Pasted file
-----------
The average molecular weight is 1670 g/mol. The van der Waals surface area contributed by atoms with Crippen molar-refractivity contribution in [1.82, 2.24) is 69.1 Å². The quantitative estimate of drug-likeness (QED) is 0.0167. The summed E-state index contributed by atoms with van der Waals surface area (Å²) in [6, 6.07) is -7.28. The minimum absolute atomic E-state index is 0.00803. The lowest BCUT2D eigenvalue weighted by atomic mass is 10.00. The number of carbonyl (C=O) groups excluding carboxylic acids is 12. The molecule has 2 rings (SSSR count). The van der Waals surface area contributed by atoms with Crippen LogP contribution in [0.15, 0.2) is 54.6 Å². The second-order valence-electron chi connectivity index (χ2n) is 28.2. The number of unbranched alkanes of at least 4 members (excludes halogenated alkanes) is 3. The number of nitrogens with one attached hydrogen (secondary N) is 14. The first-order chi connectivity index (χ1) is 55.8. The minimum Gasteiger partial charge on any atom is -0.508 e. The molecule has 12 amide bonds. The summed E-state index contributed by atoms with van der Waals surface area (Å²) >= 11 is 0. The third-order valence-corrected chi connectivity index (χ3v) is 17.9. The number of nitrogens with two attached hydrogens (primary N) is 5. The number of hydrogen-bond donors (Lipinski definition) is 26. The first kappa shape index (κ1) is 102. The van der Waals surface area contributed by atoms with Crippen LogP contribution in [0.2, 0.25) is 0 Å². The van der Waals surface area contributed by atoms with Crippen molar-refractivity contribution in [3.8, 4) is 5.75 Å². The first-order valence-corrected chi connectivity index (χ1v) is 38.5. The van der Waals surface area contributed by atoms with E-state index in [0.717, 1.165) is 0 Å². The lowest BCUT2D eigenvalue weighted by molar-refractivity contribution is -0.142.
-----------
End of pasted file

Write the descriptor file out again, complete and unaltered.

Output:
The average molecular weight is 1670 g/mol. The van der Waals surface area contributed by atoms with Crippen molar-refractivity contribution in [1.82, 2.24) is 69.1 Å². The quantitative estimate of drug-likeness (QED) is 0.0167. The summed E-state index contributed by atoms with van der Waals surface area (Å²) in [6, 6.07) is -7.28. The minimum absolute atomic E-state index is 0.00803. The lowest BCUT2D eigenvalue weighted by atomic mass is 10.00. The number of carbonyl (C=O) groups excluding carboxylic acids is 12. The molecule has 2 rings (SSSR count). The van der Waals surface area contributed by atoms with Crippen LogP contribution in [0.15, 0.2) is 54.6 Å². The second-order valence-electron chi connectivity index (χ2n) is 28.2. The number of unbranched alkanes of at least 4 members (excludes halogenated alkanes) is 3. The number of nitrogens with one attached hydrogen (secondary N) is 14. The first-order chi connectivity index (χ1) is 55.8. The minimum Gasteiger partial charge on any atom is -0.508 e. The molecule has 12 amide bonds. The summed E-state index contributed by atoms with van der Waals surface area (Å²) >= 11 is 0. The third-order valence-corrected chi connectivity index (χ3v) is 17.9. The number of nitrogens with two attached hydrogens (primary N) is 5. The number of hydrogen-bond donors (Lipinski definition) is 26. The first kappa shape index (κ1) is 102. The van der Waals surface area contributed by atoms with Crippen LogP contribution in [0.2, 0.25) is 0 Å². The van der Waals surface area contributed by atoms with Crippen molar-refractivity contribution in [3.8, 4) is 5.75 Å². The first-order valence-corrected chi connectivity index (χ1v) is 38.5. The van der Waals surface area contributed by atoms with E-state index in [0.717, 1.165) is 0 Å². The lowest BCUT2D eigenvalue weighted by molar-refractivity contribution is -0.142.